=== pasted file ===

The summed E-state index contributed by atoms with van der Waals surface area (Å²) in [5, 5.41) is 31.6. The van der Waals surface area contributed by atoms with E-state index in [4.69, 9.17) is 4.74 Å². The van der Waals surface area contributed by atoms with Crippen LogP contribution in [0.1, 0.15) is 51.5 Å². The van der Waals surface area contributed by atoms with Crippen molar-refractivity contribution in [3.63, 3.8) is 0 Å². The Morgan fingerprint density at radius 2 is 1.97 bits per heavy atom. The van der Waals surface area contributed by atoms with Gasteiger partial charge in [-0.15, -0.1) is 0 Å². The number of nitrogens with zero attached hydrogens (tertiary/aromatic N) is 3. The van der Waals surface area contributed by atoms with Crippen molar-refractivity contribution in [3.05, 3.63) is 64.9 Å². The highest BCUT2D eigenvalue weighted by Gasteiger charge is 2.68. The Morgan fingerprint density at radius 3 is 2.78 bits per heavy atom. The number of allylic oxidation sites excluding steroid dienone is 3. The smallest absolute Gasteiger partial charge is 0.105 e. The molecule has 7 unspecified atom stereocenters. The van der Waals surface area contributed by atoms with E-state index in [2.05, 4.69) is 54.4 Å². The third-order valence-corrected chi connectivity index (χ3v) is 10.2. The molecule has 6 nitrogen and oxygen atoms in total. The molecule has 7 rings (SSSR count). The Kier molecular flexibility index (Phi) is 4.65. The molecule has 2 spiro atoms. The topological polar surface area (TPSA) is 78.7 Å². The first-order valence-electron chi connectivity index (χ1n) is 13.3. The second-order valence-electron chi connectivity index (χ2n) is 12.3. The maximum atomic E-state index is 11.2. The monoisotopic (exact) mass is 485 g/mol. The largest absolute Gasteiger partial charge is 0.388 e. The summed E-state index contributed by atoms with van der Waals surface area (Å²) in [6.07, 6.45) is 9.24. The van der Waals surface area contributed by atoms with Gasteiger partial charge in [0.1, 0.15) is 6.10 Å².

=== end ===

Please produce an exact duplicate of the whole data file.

The summed E-state index contributed by atoms with van der Waals surface area (Å²) in [5, 5.41) is 31.6. The van der Waals surface area contributed by atoms with E-state index in [4.69, 9.17) is 4.74 Å². The van der Waals surface area contributed by atoms with Crippen LogP contribution in [0.1, 0.15) is 51.5 Å². The van der Waals surface area contributed by atoms with Crippen molar-refractivity contribution in [3.63, 3.8) is 0 Å². The Morgan fingerprint density at radius 2 is 1.97 bits per heavy atom. The van der Waals surface area contributed by atoms with Gasteiger partial charge in [-0.15, -0.1) is 0 Å². The number of nitrogens with zero attached hydrogens (tertiary/aromatic N) is 3. The van der Waals surface area contributed by atoms with Crippen molar-refractivity contribution in [3.05, 3.63) is 64.9 Å². The highest BCUT2D eigenvalue weighted by Gasteiger charge is 2.68. The Morgan fingerprint density at radius 3 is 2.78 bits per heavy atom. The number of allylic oxidation sites excluding steroid dienone is 3. The smallest absolute Gasteiger partial charge is 0.105 e. The molecule has 7 unspecified atom stereocenters. The van der Waals surface area contributed by atoms with E-state index in [2.05, 4.69) is 54.4 Å². The third-order valence-corrected chi connectivity index (χ3v) is 10.2. The molecule has 6 nitrogen and oxygen atoms in total. The molecule has 7 rings (SSSR count). The Kier molecular flexibility index (Phi) is 4.65. The molecule has 2 spiro atoms. The topological polar surface area (TPSA) is 78.7 Å². The first-order valence-electron chi connectivity index (χ1n) is 13.3. The second-order valence-electron chi connectivity index (χ2n) is 12.3. The maximum atomic E-state index is 11.2. The monoisotopic (exact) mass is 485 g/mol. The largest absolute Gasteiger partial charge is 0.388 e. The summed E-state index contributed by atoms with van der Waals surface area (Å²) in [6.07, 6.45) is 9.24. The van der Waals surface area contributed by atoms with Gasteiger partial charge in [0.1, 0.15) is 6.10 Å².